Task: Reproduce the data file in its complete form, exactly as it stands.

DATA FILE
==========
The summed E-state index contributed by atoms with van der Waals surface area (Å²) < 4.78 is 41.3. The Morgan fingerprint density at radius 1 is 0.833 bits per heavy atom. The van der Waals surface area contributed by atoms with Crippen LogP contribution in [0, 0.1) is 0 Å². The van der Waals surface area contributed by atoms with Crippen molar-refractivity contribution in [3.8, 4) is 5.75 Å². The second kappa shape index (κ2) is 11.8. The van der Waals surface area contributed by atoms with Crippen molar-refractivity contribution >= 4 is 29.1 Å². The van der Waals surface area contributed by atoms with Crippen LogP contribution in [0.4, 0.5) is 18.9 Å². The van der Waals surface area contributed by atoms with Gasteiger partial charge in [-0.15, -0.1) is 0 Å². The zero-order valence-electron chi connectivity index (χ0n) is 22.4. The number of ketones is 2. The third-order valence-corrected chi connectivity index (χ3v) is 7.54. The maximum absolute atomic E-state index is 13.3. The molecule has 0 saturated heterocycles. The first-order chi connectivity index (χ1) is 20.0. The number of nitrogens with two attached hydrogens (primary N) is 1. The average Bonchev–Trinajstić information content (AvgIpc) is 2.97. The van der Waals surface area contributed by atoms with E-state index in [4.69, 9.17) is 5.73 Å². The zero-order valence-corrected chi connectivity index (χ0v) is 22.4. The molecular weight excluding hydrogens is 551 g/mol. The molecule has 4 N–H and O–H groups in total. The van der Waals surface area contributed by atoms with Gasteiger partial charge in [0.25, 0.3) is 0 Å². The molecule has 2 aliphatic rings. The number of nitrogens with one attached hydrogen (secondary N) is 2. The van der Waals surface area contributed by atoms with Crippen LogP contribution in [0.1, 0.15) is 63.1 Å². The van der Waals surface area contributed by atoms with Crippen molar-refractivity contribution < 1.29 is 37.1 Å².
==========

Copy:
The summed E-state index contributed by atoms with van der Waals surface area (Å²) < 4.78 is 41.3. The Morgan fingerprint density at radius 1 is 0.833 bits per heavy atom. The van der Waals surface area contributed by atoms with Crippen LogP contribution in [0, 0.1) is 0 Å². The van der Waals surface area contributed by atoms with Crippen molar-refractivity contribution in [3.8, 4) is 5.75 Å². The second kappa shape index (κ2) is 11.8. The van der Waals surface area contributed by atoms with Crippen molar-refractivity contribution >= 4 is 29.1 Å². The van der Waals surface area contributed by atoms with Crippen LogP contribution in [0.4, 0.5) is 18.9 Å². The van der Waals surface area contributed by atoms with Gasteiger partial charge in [-0.15, -0.1) is 0 Å². The zero-order valence-electron chi connectivity index (χ0n) is 22.4. The number of ketones is 2. The third-order valence-corrected chi connectivity index (χ3v) is 7.54. The maximum absolute atomic E-state index is 13.3. The molecule has 0 saturated heterocycles. The first-order chi connectivity index (χ1) is 20.0. The number of nitrogens with two attached hydrogens (primary N) is 1. The average Bonchev–Trinajstić information content (AvgIpc) is 2.97. The van der Waals surface area contributed by atoms with E-state index in [4.69, 9.17) is 5.73 Å². The zero-order valence-corrected chi connectivity index (χ0v) is 22.4. The molecular weight excluding hydrogens is 551 g/mol. The molecule has 4 N–H and O–H groups in total. The van der Waals surface area contributed by atoms with Gasteiger partial charge in [0.25, 0.3) is 0 Å². The molecule has 2 aliphatic rings. The number of nitrogens with one attached hydrogen (secondary N) is 2. The van der Waals surface area contributed by atoms with Crippen LogP contribution in [0.1, 0.15) is 63.1 Å². The van der Waals surface area contributed by atoms with Crippen molar-refractivity contribution < 1.29 is 37.1 Å².